The Office of Career, Technical, and Adult Education (OCTAE) at the U.S. Department of Education has released a new report, Making Skills Everyone’s Business: A Call to Transform Adult Learning in the United States. The report, originally slated to be released in April of 2014, offers seven strategies, “grounded in evidence and informed by effective and emerging practices,” that hold promise for “improving the conditions that create and perpetuate poor literacy, numeracy, and problem solving.”
OCTAE has also produced a recorded video announcement about the report from Acting Assistant Secretary Johan E. Uvin.
ETS released a new report used the PIAAC data to compare U.S. millennials with millennials in other wealthy countries. Coverage of the study in The Atlantic included an interesting overall critique of PIAAC from Tom Loveless of The Brookings Institution:
…Loveless, an education scholar with The Brookings Institution, said that while the PIAAC results aren’t surprising, the maker of the assessment “is unabashed about its ambitions in this regard … [it] believes it’s measuring skills that matter in the 21st century. Put me in the ‘I’m skeptical of that claim’ group.”
…[He] says that, empirically speaking, the PIAAC results don’t match up with existing data about the U.S. economy’s performance. But a bigger qualm Loveless has is the assumptions that the adult-competencies assessment makes about the skills workers will need going forward. “Let’s say I was alive in 1915 and I gave a test that predicted the job skills and future economic productivity of nations,” he said. “I just don’t see how anyone in 1915 could have foreseen the skills that would have been important for the rest of the 20th century, and I doubt that anyone’s doing that now for the 21st century.”
Ralf St. Clair comments on last week’s PIAAC research conference:
At this meeting, lots of findings were discussed, but very little time was spent on methodology. The papers written by presenters were not available in advance (and mostly not at the meeting). One of the problems with PIAAC data is that it is not complete…
In many cases such data gaps are tackled through synthetic data, where the existing data is used to estimate what the missing data should be. One of the problems with this, of course, is that the missing data is essentially assumed to fit with what we have, and unexpected results will never arise.
Without understanding the details of how these types are issues are tackled it is difficult to assess the implications of some of the correlations found, which are often quite weak. Would they exist at all if we had the missing data? Would they run in different directions? What sorts of assumptions are being made throughout the research process that generates the results?
Yet throughout the meeting the findings were accepted at face value and the issues of the data set never fully discussed, even though it was a room full of people who could understand and even work out how to deal with them. As in so much of the activity that surrounds international surveys, the will to believe overwhelms the skepticism we must bring to these exercises. (my emphasis)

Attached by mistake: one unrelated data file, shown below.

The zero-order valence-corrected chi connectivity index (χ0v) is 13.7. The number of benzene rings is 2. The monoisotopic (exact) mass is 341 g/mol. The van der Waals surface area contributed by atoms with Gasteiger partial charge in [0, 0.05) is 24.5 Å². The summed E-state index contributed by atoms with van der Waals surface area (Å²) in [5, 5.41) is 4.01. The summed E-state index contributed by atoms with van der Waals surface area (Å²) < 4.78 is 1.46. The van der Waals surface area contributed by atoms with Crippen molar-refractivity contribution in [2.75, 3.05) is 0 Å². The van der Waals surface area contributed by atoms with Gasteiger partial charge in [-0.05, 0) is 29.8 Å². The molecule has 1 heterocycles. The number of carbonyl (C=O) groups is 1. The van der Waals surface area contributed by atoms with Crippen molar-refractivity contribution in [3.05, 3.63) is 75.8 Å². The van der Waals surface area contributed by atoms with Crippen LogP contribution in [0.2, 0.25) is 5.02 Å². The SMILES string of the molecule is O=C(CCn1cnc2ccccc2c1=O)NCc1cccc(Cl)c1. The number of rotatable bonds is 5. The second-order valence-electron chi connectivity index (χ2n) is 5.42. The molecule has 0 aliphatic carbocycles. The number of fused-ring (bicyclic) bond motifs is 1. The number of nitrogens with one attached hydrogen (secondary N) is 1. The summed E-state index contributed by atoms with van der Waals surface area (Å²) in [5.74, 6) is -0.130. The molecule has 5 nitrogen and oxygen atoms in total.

I would just add that critical scrutiny is particularly important with PIAAC since it appears that the adult education field (in the U.S. at least, can’t speak for other countries) has decided to embrace PIAAC as our primary foundational data source for policy decisions going forward.
I recommend reading the entire post.
In case you missed it, this morning the White House announced the latest round of TAACCCT grantees. If you read the entire release, you may have noticed this curious related announcement:
In addition, the Department of Education is releasing a new report on the importance of building foundational skills in a job-specific context.
Ø Department of Education Report on Transform Adult Learning through Work. The Department of Education is releasing a new report with recommendations to transform adult learning in the United States. After months of public engagement with a variety of stakeholders around the country, the recommendations for public-private partnership include strategies that engage employers to support upskilling of more entry-level workers while on the job, encourage the use of assessments and innovative learning tools to improve access to targeted career guidance for youth and adults, and promote better alignment and coordination of public and private programs so that youth and adults experience seamless services. The report highlights unique opportunities for implementing these recommendations as a result of the changed legislative environment made possible by the passage of the Workforce Innovation and Opportunity Act in July 2014.
I confirmed today with Department staff that the report referenced above is the long-awaited PIAAC response report or action plan that was announced last fall and then previewed at last spring’s adult education state directors meeting However, contrary to the White House statement, the report was not in fact released today. It is finished but still in the “awaiting clearance” stage. No one could give me a date for actual release but the expectation is that it will be out sometime this fall. I know a lot of us in the field were wondering about the status of this report—some were speculating it might not ever be released—so I thought it was worth mentioning. It lives!